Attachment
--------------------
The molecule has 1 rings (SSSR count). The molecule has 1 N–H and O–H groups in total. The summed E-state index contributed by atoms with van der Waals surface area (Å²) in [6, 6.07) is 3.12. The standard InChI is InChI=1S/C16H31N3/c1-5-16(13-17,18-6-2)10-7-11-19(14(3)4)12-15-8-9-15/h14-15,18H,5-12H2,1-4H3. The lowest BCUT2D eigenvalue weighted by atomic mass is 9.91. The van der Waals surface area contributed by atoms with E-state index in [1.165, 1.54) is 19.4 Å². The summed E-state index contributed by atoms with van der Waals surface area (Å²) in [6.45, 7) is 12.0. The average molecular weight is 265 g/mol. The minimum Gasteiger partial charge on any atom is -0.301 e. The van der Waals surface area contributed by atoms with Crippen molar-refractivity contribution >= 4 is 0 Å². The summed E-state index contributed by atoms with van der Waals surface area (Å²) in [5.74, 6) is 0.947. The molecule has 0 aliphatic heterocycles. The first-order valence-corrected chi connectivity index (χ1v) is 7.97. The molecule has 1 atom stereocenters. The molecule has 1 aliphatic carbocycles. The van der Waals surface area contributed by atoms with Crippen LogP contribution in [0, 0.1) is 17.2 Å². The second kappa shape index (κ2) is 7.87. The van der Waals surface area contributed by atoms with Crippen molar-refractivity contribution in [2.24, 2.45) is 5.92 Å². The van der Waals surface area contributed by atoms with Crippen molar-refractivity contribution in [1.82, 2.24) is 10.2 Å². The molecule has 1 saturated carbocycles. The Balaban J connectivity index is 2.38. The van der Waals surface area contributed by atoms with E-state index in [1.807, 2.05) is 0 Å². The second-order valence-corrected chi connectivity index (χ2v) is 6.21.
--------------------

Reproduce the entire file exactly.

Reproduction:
The molecule has 1 rings (SSSR count). The molecule has 1 N–H and O–H groups in total. The summed E-state index contributed by atoms with van der Waals surface area (Å²) in [6, 6.07) is 3.12. The standard InChI is InChI=1S/C16H31N3/c1-5-16(13-17,18-6-2)10-7-11-19(14(3)4)12-15-8-9-15/h14-15,18H,5-12H2,1-4H3. The lowest BCUT2D eigenvalue weighted by atomic mass is 9.91. The van der Waals surface area contributed by atoms with E-state index in [1.165, 1.54) is 19.4 Å². The summed E-state index contributed by atoms with van der Waals surface area (Å²) in [6.45, 7) is 12.0. The average molecular weight is 265 g/mol. The minimum Gasteiger partial charge on any atom is -0.301 e. The van der Waals surface area contributed by atoms with Crippen molar-refractivity contribution >= 4 is 0 Å². The summed E-state index contributed by atoms with van der Waals surface area (Å²) in [5.74, 6) is 0.947. The molecule has 0 aliphatic heterocycles. The first-order valence-corrected chi connectivity index (χ1v) is 7.97. The molecule has 1 atom stereocenters. The molecule has 1 aliphatic carbocycles. The van der Waals surface area contributed by atoms with Crippen LogP contribution in [0, 0.1) is 17.2 Å². The second kappa shape index (κ2) is 7.87. The van der Waals surface area contributed by atoms with Crippen molar-refractivity contribution in [2.24, 2.45) is 5.92 Å². The van der Waals surface area contributed by atoms with Crippen molar-refractivity contribution in [1.82, 2.24) is 10.2 Å². The molecule has 1 saturated carbocycles. The Balaban J connectivity index is 2.38. The van der Waals surface area contributed by atoms with E-state index in [1.807, 2.05) is 0 Å². The second-order valence-corrected chi connectivity index (χ2v) is 6.21.